If you are planning a building project, you may be considering solar power. This investment can be an effective way to lower your carbon footprint and operating costs, and with more financial incentives available, it is more feasible than ever.
This article will discuss how to prepare for solar installation and get the most out of your investment. Even if solar is not financially feasible during your project’s initial construction, following these steps will put you in an advantageous position for future installation.
4 Ways to Prepare for Solar Power
1. Reduce Your Energy Load
On-site energy production should be the last step in a sustainable design framework. Before adding solar power, your design team should work to improve the building’s performance and reduce its energy load.
Early design moves like selecting the right site, orientating the building for passive solar exposure, and using performance modeling can go a long way in reducing your building’s energy consumption. Other moves like increasing insulation can reduce the likelihood of drafts and maintain more consistent interior temperatures throughout the year.
We also recommend electrifying your mechanical system to take full advantage of on-site energy generation. Making strategic design decisions will reduce the number of photovoltaic (PV) panels you need to power your building.
2. Determine How Much Power You Need to Produce
The second step of preparing for solar installation is determining how much energy you want to produce. Some building owners want to produce a portion of their power through solar, while others want to achieve net-zero energy. These goals should be discussed with your design team and solar provider, so they can determine how many panels you will need.
Some utility providers use a billing arrangement called net metering to encourage renewable energy adoption. With net metering, surplus energy produced by your panels is sent to the grid, and you receive credits that offset your energy costs during periods of lower solar production.
These policies vary by location, and there may be specific rules for using energy credits. When net metering is not available, the general rule is to not overproduce energy. Since energy is sold back to building owners at a higher rate than the utility provider buys it, surplus energy production provides no financial benefit.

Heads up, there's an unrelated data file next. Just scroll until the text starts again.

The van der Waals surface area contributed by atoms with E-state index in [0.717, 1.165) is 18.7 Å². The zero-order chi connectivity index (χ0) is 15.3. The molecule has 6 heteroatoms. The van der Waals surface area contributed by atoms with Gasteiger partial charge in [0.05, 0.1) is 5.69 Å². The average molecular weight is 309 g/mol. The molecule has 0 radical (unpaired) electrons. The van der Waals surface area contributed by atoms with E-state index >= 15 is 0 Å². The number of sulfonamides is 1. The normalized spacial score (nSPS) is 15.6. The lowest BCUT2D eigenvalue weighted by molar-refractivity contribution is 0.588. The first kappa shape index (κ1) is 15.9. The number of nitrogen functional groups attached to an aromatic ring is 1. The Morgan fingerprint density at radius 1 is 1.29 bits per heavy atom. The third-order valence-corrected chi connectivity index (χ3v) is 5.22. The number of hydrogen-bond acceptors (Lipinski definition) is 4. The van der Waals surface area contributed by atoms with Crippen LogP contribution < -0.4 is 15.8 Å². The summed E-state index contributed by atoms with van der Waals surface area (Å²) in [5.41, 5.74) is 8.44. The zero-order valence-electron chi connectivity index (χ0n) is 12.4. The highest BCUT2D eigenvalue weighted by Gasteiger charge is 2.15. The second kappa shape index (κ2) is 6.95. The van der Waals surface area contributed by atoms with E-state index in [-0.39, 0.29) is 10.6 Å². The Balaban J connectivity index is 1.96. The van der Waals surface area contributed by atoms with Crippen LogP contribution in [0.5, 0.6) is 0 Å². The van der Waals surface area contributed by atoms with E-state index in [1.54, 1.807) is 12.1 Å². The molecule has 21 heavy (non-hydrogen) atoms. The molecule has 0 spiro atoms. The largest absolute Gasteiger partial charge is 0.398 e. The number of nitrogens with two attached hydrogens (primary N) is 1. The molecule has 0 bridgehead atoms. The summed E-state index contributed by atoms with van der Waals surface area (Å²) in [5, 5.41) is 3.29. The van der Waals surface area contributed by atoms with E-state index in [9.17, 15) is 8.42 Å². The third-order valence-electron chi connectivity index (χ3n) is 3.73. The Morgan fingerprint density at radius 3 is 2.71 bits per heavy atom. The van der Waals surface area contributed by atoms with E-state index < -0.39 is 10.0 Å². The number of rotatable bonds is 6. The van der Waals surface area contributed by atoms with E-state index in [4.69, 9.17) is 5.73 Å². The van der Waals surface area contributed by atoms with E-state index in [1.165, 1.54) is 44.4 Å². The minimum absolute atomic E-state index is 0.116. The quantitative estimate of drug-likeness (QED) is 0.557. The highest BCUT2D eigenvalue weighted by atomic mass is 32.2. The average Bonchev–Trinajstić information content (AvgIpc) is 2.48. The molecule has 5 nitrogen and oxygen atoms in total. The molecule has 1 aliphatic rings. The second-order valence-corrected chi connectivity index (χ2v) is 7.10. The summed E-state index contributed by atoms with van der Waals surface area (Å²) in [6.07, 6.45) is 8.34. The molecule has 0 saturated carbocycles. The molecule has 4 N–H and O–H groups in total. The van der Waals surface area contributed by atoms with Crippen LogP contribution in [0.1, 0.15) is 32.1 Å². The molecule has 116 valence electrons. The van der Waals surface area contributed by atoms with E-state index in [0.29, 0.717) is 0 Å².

Another option is to add a battery system. Batteries can be used when power outages occur, making your building more resilient.
3. Assess Your Roofing System
Roofing systems can impact a PV array’s installation, maintenance, and longevity. If you choose to install a rooftop array, your design team should help you understand the benefits and drawbacks of each system.
While cost-effective, shingle roofs require mounting systems for PV panels. They also have a limited lifespan and will likely need to be replaced before the panels. In these situations, the panels will need to be removed and reinstalled.
Low-slope, membrane roofs allow for easy installation and maintenance but may also have a shorter lifespan than PV panels. Panels should be installed within five years of a new roof or planned with a replacement project to minimize the potential of replacing the membrane before the end of the panels’ warranty.
Metal roofs, on the other hand, require a large upfront investment but are highly durable and can outlast a solar array. Your design team can help you weigh these options and find a system that fits your budget and goals.
PV arrays can also add weight to your roof. A structural engineer will need to design the roofing system to support this additional weight or assess the existing conditions on a renovation.
Alternatively, you can opt for ground-mounted panels or a parking lot array. Avoiding the roof allows for easier maintenance and simplifies decision-making during the design process. However, most urban building sites do not have the space to accommodate a ground-mounted array.
Projects can use either ground-mounted or rooftop solar arrays.
4. Plan Conduits and Inverters
If solar power is not feasible during your project’s initial construction, it helps to design the building with on-site energy production in mind. Thoughtful planning during the design process can streamline future solar installation.
For example, it helps to plan the location of conduits and inverters. Strategic placement of these elements can simplify future installations and reduce the likelihood of retrofitting the building. It is also wise to determine the panels’ weight when planning a rooftop array.
Additionally, you should assess your energy needs and determine if you require backup batteries or a generator. Designating a space for these systems ensures you have the infrastructure for your future array.
For rooftop arrays, we recommend creating a rooftop water connection. Although PV panels are low-maintenance, occasional washing may be necessary. Planning water connections can make this process easier for your maintenance team.
Learn More About Solar Power
As PV arrays become more affordable, more building owners are considering on-site energy production. While solar power can reduce your carbon footprint and operating costs, its effectiveness requires careful planning.
The most important step is improving energy performance through strategic design moves. By reducing your energy load, you can reduce the number of panels and take full advantage of their energy production. Beyond these high-level design moves, it helps to consider roof maintenance, net metering, and the location of conduits, inverters, and backup batteries.
Although PV panels have become more affordable, they remain a significant investment. As such, it helps to explore funding opportunities and find ways to reduce the cost. Learn more by reading about ways to finance solar power.